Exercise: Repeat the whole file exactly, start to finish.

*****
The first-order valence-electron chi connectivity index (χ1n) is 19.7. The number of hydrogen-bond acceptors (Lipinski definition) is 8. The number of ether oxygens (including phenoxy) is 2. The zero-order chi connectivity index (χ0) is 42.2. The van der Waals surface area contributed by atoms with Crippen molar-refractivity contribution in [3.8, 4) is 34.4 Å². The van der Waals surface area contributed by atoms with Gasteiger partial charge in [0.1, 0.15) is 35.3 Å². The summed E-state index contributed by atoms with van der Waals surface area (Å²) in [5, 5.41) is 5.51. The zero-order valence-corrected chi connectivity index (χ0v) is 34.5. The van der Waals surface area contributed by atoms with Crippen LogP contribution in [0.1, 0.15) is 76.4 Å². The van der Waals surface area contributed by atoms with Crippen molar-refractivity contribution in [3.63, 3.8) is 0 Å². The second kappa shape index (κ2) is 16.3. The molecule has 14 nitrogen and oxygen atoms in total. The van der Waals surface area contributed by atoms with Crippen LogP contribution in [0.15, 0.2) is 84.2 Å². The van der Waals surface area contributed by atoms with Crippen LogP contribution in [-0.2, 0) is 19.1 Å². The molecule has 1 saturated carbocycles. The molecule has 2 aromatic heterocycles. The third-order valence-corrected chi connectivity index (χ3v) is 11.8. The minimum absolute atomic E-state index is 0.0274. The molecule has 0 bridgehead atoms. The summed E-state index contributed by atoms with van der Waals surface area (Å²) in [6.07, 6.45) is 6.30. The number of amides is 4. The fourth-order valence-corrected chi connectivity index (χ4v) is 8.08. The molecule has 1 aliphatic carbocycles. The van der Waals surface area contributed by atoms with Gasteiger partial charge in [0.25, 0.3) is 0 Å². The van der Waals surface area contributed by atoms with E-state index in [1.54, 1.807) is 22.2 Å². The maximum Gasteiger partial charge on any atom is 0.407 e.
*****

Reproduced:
The first-order valence-electron chi connectivity index (χ1n) is 19.7. The number of hydrogen-bond acceptors (Lipinski definition) is 8. The number of ether oxygens (including phenoxy) is 2. The zero-order chi connectivity index (χ0) is 42.2. The van der Waals surface area contributed by atoms with Crippen molar-refractivity contribution in [3.8, 4) is 34.4 Å². The van der Waals surface area contributed by atoms with Gasteiger partial charge in [0.1, 0.15) is 35.3 Å². The summed E-state index contributed by atoms with van der Waals surface area (Å²) in [5, 5.41) is 5.51. The zero-order valence-corrected chi connectivity index (χ0v) is 34.5. The van der Waals surface area contributed by atoms with Crippen LogP contribution in [0.1, 0.15) is 76.4 Å². The van der Waals surface area contributed by atoms with Crippen molar-refractivity contribution in [3.63, 3.8) is 0 Å². The second kappa shape index (κ2) is 16.3. The molecule has 14 nitrogen and oxygen atoms in total. The van der Waals surface area contributed by atoms with Crippen LogP contribution in [0.15, 0.2) is 84.2 Å². The van der Waals surface area contributed by atoms with Crippen LogP contribution in [-0.2, 0) is 19.1 Å². The molecule has 1 saturated carbocycles. The molecule has 2 aromatic heterocycles. The third-order valence-corrected chi connectivity index (χ3v) is 11.8. The minimum absolute atomic E-state index is 0.0274. The molecule has 0 bridgehead atoms. The summed E-state index contributed by atoms with van der Waals surface area (Å²) in [6.07, 6.45) is 6.30. The number of amides is 4. The fourth-order valence-corrected chi connectivity index (χ4v) is 8.08. The molecule has 1 aliphatic carbocycles. The van der Waals surface area contributed by atoms with Gasteiger partial charge in [0.25, 0.3) is 0 Å². The van der Waals surface area contributed by atoms with E-state index in [1.54, 1.807) is 22.2 Å². The maximum Gasteiger partial charge on any atom is 0.407 e.